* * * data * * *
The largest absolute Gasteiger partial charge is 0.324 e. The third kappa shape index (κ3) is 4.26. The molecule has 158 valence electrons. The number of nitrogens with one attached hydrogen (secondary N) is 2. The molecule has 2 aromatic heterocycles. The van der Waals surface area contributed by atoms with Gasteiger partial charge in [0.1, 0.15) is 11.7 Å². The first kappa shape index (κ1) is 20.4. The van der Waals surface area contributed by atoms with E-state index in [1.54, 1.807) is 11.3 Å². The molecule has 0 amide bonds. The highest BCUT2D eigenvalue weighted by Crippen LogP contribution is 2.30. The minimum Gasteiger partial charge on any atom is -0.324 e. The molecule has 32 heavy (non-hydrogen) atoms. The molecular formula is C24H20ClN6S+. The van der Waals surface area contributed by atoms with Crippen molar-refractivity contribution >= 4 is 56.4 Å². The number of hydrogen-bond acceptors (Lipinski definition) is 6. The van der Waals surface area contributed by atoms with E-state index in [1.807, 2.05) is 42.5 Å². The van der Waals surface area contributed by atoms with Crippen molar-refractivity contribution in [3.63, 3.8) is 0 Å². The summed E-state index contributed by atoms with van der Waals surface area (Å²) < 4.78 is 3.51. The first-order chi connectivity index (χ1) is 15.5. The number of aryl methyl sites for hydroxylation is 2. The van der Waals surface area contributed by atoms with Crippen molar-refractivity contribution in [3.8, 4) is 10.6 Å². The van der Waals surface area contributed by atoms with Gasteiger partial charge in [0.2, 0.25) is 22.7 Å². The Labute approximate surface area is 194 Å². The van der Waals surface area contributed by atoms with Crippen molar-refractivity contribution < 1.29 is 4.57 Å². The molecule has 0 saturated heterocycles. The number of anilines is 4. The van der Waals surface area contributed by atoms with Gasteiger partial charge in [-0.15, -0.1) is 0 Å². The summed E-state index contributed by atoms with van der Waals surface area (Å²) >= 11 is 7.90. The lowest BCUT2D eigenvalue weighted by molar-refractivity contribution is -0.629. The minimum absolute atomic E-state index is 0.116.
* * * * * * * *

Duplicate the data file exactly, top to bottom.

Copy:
The largest absolute Gasteiger partial charge is 0.324 e. The third kappa shape index (κ3) is 4.26. The molecule has 158 valence electrons. The number of nitrogens with one attached hydrogen (secondary N) is 2. The molecule has 2 aromatic heterocycles. The van der Waals surface area contributed by atoms with Gasteiger partial charge in [0.1, 0.15) is 11.7 Å². The first kappa shape index (κ1) is 20.4. The van der Waals surface area contributed by atoms with E-state index in [1.54, 1.807) is 11.3 Å². The molecule has 0 amide bonds. The highest BCUT2D eigenvalue weighted by Crippen LogP contribution is 2.30. The minimum Gasteiger partial charge on any atom is -0.324 e. The molecule has 32 heavy (non-hydrogen) atoms. The molecular formula is C24H20ClN6S+. The van der Waals surface area contributed by atoms with Crippen molar-refractivity contribution >= 4 is 56.4 Å². The number of hydrogen-bond acceptors (Lipinski definition) is 6. The van der Waals surface area contributed by atoms with E-state index in [1.807, 2.05) is 42.5 Å². The van der Waals surface area contributed by atoms with Crippen molar-refractivity contribution in [3.63, 3.8) is 0 Å². The summed E-state index contributed by atoms with van der Waals surface area (Å²) < 4.78 is 3.51. The first-order chi connectivity index (χ1) is 15.5. The number of aryl methyl sites for hydroxylation is 2. The van der Waals surface area contributed by atoms with Crippen molar-refractivity contribution in [3.8, 4) is 10.6 Å². The van der Waals surface area contributed by atoms with Gasteiger partial charge in [0.2, 0.25) is 22.7 Å². The Labute approximate surface area is 194 Å². The van der Waals surface area contributed by atoms with Crippen molar-refractivity contribution < 1.29 is 4.57 Å². The molecule has 0 saturated heterocycles. The number of anilines is 4. The van der Waals surface area contributed by atoms with Gasteiger partial charge in [-0.15, -0.1) is 0 Å². The summed E-state index contributed by atoms with van der Waals surface area (Å²) >= 11 is 7.90. The lowest BCUT2D eigenvalue weighted by molar-refractivity contribution is -0.629. The minimum absolute atomic E-state index is 0.116.